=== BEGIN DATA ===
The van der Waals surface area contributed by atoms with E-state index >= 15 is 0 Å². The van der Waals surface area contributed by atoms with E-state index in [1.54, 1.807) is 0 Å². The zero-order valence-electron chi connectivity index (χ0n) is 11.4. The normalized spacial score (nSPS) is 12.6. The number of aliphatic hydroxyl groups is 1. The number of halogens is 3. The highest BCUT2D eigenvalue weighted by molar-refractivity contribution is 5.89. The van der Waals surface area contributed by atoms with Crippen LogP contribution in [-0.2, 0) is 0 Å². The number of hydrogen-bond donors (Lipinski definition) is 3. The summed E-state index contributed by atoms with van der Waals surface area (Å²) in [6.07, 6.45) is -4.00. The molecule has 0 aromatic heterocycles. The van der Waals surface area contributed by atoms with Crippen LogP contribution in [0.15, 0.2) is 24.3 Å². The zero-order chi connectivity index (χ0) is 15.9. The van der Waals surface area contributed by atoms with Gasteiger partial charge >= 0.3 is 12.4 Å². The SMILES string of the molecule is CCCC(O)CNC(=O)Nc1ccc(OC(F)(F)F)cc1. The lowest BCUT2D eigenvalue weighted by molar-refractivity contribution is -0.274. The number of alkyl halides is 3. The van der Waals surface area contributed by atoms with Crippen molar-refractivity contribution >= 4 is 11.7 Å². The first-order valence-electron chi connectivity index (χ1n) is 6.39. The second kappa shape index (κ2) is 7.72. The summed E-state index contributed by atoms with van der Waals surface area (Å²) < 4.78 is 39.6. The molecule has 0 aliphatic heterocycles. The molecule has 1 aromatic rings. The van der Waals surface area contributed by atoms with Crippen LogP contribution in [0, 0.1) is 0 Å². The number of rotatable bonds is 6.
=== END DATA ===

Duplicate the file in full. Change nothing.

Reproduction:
The van der Waals surface area contributed by atoms with E-state index >= 15 is 0 Å². The van der Waals surface area contributed by atoms with E-state index in [1.54, 1.807) is 0 Å². The zero-order valence-electron chi connectivity index (χ0n) is 11.4. The normalized spacial score (nSPS) is 12.6. The number of aliphatic hydroxyl groups is 1. The number of halogens is 3. The highest BCUT2D eigenvalue weighted by molar-refractivity contribution is 5.89. The van der Waals surface area contributed by atoms with Crippen LogP contribution in [-0.2, 0) is 0 Å². The number of hydrogen-bond donors (Lipinski definition) is 3. The summed E-state index contributed by atoms with van der Waals surface area (Å²) in [6.07, 6.45) is -4.00. The molecule has 0 aromatic heterocycles. The van der Waals surface area contributed by atoms with Crippen LogP contribution in [0.15, 0.2) is 24.3 Å². The zero-order chi connectivity index (χ0) is 15.9. The van der Waals surface area contributed by atoms with Gasteiger partial charge >= 0.3 is 12.4 Å². The SMILES string of the molecule is CCCC(O)CNC(=O)Nc1ccc(OC(F)(F)F)cc1. The lowest BCUT2D eigenvalue weighted by molar-refractivity contribution is -0.274. The number of alkyl halides is 3. The van der Waals surface area contributed by atoms with Crippen molar-refractivity contribution >= 4 is 11.7 Å². The first-order valence-electron chi connectivity index (χ1n) is 6.39. The second kappa shape index (κ2) is 7.72. The summed E-state index contributed by atoms with van der Waals surface area (Å²) < 4.78 is 39.6. The molecule has 0 aliphatic heterocycles. The molecule has 1 aromatic rings. The van der Waals surface area contributed by atoms with Crippen LogP contribution in [0, 0.1) is 0 Å². The number of rotatable bonds is 6.